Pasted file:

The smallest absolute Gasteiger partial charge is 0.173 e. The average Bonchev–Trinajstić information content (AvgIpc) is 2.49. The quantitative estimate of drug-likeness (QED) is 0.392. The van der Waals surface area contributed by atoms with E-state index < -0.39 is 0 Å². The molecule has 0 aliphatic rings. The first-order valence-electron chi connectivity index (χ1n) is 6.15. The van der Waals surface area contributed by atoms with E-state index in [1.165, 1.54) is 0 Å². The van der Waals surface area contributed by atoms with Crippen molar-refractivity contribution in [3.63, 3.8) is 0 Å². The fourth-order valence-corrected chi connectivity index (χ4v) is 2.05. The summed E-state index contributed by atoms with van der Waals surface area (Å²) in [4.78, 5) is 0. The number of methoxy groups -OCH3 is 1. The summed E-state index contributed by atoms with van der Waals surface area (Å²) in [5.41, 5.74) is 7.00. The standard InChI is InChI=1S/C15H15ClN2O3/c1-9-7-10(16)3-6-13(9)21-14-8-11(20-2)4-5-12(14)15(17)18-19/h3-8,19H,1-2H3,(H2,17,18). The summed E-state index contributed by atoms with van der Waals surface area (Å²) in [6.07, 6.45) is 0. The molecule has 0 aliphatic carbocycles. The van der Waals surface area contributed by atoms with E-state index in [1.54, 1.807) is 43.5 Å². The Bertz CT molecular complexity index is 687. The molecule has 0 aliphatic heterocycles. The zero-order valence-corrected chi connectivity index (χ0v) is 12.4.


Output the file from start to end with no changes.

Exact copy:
The smallest absolute Gasteiger partial charge is 0.173 e. The average Bonchev–Trinajstić information content (AvgIpc) is 2.49. The quantitative estimate of drug-likeness (QED) is 0.392. The van der Waals surface area contributed by atoms with E-state index < -0.39 is 0 Å². The molecule has 0 aliphatic rings. The first-order valence-electron chi connectivity index (χ1n) is 6.15. The van der Waals surface area contributed by atoms with E-state index in [1.165, 1.54) is 0 Å². The van der Waals surface area contributed by atoms with Crippen molar-refractivity contribution in [3.63, 3.8) is 0 Å². The fourth-order valence-corrected chi connectivity index (χ4v) is 2.05. The summed E-state index contributed by atoms with van der Waals surface area (Å²) in [4.78, 5) is 0. The number of methoxy groups -OCH3 is 1. The summed E-state index contributed by atoms with van der Waals surface area (Å²) in [5.41, 5.74) is 7.00. The standard InChI is InChI=1S/C15H15ClN2O3/c1-9-7-10(16)3-6-13(9)21-14-8-11(20-2)4-5-12(14)15(17)18-19/h3-8,19H,1-2H3,(H2,17,18). The summed E-state index contributed by atoms with van der Waals surface area (Å²) in [6.07, 6.45) is 0. The molecule has 0 aliphatic carbocycles. The van der Waals surface area contributed by atoms with E-state index in [1.54, 1.807) is 43.5 Å². The Bertz CT molecular complexity index is 687. The molecule has 0 aliphatic heterocycles. The zero-order valence-corrected chi connectivity index (χ0v) is 12.4.